Since you did not specify any book in particular, let's focus on what plot means and looks like in a fiction book:
The word plot is a literary term used to describe the relation of events within a story and how they contribute to the overall outcome of the story. Most typical plots follow the same basic structure: exposition, rising action, climax, falling action, and resolution. The story begins with the exposition, which the author uses to introduce the setting and characters; then, the rising action occurs, usually a series of related events in which the protagonist (main character) of the story must work out or solve some type of conflict. The most tense and pivotal moment of the story is called the climax; it is usually a moment of truth in the story and could involve a fight, battle, or decision to be made. After climax, the following events are called falling action which helps to bring the story to the final moments, the resolution. By the time the reader reaches the resolution, the conflict has been resolved, so the author ties up or explains any loose ends to the story.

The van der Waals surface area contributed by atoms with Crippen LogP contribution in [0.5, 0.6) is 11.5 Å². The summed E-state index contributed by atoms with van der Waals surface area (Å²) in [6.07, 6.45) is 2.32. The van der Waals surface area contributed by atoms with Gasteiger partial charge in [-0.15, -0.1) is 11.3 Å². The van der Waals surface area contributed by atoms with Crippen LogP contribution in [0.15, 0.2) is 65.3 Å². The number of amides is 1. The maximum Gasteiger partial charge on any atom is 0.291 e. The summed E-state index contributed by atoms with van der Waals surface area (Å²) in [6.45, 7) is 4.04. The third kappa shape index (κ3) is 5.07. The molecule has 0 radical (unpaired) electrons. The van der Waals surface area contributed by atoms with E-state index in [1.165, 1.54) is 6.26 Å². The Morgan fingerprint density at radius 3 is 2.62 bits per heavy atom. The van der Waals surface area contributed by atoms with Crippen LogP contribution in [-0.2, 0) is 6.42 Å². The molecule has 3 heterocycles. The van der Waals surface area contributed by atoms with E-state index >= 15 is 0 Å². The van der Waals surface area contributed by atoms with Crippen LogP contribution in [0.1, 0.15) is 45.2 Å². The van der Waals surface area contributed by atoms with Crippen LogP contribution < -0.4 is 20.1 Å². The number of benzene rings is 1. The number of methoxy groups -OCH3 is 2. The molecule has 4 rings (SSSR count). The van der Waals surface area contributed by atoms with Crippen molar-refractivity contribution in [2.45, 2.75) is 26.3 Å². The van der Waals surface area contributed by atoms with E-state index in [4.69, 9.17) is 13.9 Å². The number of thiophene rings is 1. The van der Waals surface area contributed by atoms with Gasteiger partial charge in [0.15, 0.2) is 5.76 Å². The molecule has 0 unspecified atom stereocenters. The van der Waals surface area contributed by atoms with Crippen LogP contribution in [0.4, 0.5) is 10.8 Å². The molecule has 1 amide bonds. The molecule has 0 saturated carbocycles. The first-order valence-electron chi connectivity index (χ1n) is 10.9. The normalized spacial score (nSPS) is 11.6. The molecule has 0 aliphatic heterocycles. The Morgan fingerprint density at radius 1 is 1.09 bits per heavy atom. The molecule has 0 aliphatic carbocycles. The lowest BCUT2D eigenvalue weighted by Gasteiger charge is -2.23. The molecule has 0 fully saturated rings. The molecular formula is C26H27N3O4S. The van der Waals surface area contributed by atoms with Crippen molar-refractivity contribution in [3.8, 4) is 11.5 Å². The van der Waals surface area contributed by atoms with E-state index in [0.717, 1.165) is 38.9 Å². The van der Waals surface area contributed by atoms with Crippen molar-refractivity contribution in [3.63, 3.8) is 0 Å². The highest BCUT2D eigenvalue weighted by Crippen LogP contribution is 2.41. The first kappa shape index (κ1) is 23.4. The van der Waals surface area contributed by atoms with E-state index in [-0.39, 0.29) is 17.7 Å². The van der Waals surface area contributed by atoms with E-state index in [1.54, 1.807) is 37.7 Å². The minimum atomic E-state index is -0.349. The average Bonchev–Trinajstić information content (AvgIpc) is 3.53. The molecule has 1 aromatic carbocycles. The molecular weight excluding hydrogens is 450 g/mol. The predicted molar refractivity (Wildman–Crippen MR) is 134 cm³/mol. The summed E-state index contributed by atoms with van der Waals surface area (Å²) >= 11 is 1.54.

The plot of a book describes all the happenings that occurs throughout the book, which generally means the actions and the interactions between all the characters. In other words, the plot of a book is what would be left if you cut out all the extraneous descriptors and figurative language/literary techniques from an author's writing. This would leave you with very basic statements such as "He walked to the door. He rang the doorbell. She opened the door. They went to prom together". The original work may have included descriptors such as how nervous the guy was and how his hand trembled before he plucked up the courage to finally ring the doorbell; it may include similes of how the girls was as fidgety as an ant on hot coals as she was waiting for the boy to come by. However, the basic plot of the story cuts all this down to just what happened, without all the extra fluff.
A plot is the main events of a book devised and presented by the writer in an interrelated sequence.